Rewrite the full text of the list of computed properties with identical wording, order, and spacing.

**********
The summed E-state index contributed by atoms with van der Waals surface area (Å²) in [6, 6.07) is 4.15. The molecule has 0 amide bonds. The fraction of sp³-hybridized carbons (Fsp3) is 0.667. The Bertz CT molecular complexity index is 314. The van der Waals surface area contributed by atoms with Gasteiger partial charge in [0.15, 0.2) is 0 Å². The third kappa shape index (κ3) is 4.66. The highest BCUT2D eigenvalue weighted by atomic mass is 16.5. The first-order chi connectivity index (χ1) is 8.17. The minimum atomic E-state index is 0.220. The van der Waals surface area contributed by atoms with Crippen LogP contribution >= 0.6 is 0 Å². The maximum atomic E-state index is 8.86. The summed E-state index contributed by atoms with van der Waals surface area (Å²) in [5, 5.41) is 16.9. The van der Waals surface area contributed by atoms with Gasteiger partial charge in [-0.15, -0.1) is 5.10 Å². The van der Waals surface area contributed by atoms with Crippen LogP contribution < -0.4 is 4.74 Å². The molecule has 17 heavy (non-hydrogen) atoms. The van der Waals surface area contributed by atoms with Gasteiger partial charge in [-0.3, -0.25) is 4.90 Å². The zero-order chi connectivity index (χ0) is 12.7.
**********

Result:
The summed E-state index contributed by atoms with van der Waals surface area (Å²) in [6, 6.07) is 4.15. The molecule has 0 amide bonds. The fraction of sp³-hybridized carbons (Fsp3) is 0.667. The Bertz CT molecular complexity index is 314. The van der Waals surface area contributed by atoms with Gasteiger partial charge in [0.15, 0.2) is 0 Å². The third kappa shape index (κ3) is 4.66. The highest BCUT2D eigenvalue weighted by atomic mass is 16.5. The first-order chi connectivity index (χ1) is 8.17. The minimum atomic E-state index is 0.220. The van der Waals surface area contributed by atoms with Crippen LogP contribution >= 0.6 is 0 Å². The maximum atomic E-state index is 8.86. The summed E-state index contributed by atoms with van der Waals surface area (Å²) in [5, 5.41) is 16.9. The van der Waals surface area contributed by atoms with Gasteiger partial charge in [-0.15, -0.1) is 5.10 Å². The van der Waals surface area contributed by atoms with Crippen LogP contribution < -0.4 is 4.74 Å². The molecule has 17 heavy (non-hydrogen) atoms. The van der Waals surface area contributed by atoms with Gasteiger partial charge in [-0.3, -0.25) is 4.90 Å². The zero-order chi connectivity index (χ0) is 12.7.